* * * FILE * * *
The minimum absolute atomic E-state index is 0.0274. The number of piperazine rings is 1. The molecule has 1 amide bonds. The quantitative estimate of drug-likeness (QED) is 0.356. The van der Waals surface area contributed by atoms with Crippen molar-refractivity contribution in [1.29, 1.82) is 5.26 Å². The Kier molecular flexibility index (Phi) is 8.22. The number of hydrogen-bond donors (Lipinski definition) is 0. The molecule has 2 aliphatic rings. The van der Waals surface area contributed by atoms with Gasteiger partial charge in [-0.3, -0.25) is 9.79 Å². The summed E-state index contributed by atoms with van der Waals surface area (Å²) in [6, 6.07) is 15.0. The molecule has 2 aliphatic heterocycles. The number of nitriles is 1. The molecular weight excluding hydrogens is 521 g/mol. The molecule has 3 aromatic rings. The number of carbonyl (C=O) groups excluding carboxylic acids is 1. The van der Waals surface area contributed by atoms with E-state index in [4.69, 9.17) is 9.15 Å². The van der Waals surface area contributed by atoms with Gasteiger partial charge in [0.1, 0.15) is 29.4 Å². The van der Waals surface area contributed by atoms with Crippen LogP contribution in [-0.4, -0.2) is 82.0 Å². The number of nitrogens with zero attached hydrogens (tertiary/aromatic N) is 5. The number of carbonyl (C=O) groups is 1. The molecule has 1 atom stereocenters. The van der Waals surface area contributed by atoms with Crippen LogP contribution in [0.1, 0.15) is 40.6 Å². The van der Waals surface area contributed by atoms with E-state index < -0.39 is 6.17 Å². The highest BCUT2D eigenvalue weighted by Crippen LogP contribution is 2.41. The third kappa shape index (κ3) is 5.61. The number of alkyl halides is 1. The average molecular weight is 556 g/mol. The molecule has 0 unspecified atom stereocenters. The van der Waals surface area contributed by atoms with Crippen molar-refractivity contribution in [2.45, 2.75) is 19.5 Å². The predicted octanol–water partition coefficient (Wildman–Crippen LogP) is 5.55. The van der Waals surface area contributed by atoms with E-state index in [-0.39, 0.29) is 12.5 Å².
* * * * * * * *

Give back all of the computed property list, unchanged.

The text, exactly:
The minimum absolute atomic E-state index is 0.0274. The number of piperazine rings is 1. The molecule has 1 amide bonds. The quantitative estimate of drug-likeness (QED) is 0.356. The van der Waals surface area contributed by atoms with Crippen molar-refractivity contribution in [1.29, 1.82) is 5.26 Å². The Kier molecular flexibility index (Phi) is 8.22. The number of hydrogen-bond donors (Lipinski definition) is 0. The molecule has 2 aliphatic rings. The van der Waals surface area contributed by atoms with Gasteiger partial charge in [-0.3, -0.25) is 9.79 Å². The summed E-state index contributed by atoms with van der Waals surface area (Å²) in [6, 6.07) is 15.0. The molecule has 2 aliphatic heterocycles. The number of nitriles is 1. The molecular weight excluding hydrogens is 521 g/mol. The molecule has 3 aromatic rings. The number of carbonyl (C=O) groups excluding carboxylic acids is 1. The van der Waals surface area contributed by atoms with E-state index in [4.69, 9.17) is 9.15 Å². The van der Waals surface area contributed by atoms with Gasteiger partial charge in [0.1, 0.15) is 29.4 Å². The van der Waals surface area contributed by atoms with Crippen LogP contribution in [-0.4, -0.2) is 82.0 Å². The number of nitrogens with zero attached hydrogens (tertiary/aromatic N) is 5. The number of carbonyl (C=O) groups is 1. The molecule has 1 atom stereocenters. The van der Waals surface area contributed by atoms with Crippen LogP contribution in [0.1, 0.15) is 40.6 Å². The van der Waals surface area contributed by atoms with E-state index < -0.39 is 6.17 Å². The highest BCUT2D eigenvalue weighted by Crippen LogP contribution is 2.41. The third kappa shape index (κ3) is 5.61. The number of alkyl halides is 1. The average molecular weight is 556 g/mol. The molecule has 0 unspecified atom stereocenters. The van der Waals surface area contributed by atoms with Crippen molar-refractivity contribution in [2.45, 2.75) is 19.5 Å². The predicted octanol–water partition coefficient (Wildman–Crippen LogP) is 5.55. The van der Waals surface area contributed by atoms with E-state index in [-0.39, 0.29) is 12.5 Å².